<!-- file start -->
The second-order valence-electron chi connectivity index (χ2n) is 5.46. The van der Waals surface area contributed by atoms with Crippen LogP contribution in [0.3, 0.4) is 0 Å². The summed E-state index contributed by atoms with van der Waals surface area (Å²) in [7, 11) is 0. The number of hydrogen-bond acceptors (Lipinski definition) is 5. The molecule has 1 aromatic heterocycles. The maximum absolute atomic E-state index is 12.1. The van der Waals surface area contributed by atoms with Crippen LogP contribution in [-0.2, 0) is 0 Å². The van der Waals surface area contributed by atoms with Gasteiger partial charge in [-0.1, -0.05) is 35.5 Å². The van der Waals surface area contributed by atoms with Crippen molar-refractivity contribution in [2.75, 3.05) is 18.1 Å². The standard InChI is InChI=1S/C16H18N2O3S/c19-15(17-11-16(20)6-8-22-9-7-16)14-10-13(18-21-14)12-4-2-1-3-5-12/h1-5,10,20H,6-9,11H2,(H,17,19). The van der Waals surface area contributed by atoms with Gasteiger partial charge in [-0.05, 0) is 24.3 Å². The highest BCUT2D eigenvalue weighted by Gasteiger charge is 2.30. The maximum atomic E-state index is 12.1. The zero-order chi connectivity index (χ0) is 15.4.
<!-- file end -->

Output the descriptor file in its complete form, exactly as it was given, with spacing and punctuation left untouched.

The second-order valence-electron chi connectivity index (χ2n) is 5.46. The van der Waals surface area contributed by atoms with Crippen LogP contribution in [0.3, 0.4) is 0 Å². The summed E-state index contributed by atoms with van der Waals surface area (Å²) in [7, 11) is 0. The number of hydrogen-bond acceptors (Lipinski definition) is 5. The molecule has 1 aromatic heterocycles. The maximum absolute atomic E-state index is 12.1. The van der Waals surface area contributed by atoms with Crippen LogP contribution in [-0.2, 0) is 0 Å². The van der Waals surface area contributed by atoms with Gasteiger partial charge in [-0.1, -0.05) is 35.5 Å². The van der Waals surface area contributed by atoms with Crippen molar-refractivity contribution in [2.75, 3.05) is 18.1 Å². The standard InChI is InChI=1S/C16H18N2O3S/c19-15(17-11-16(20)6-8-22-9-7-16)14-10-13(18-21-14)12-4-2-1-3-5-12/h1-5,10,20H,6-9,11H2,(H,17,19). The van der Waals surface area contributed by atoms with Gasteiger partial charge in [-0.05, 0) is 24.3 Å². The highest BCUT2D eigenvalue weighted by Gasteiger charge is 2.30. The maximum atomic E-state index is 12.1. The zero-order chi connectivity index (χ0) is 15.4.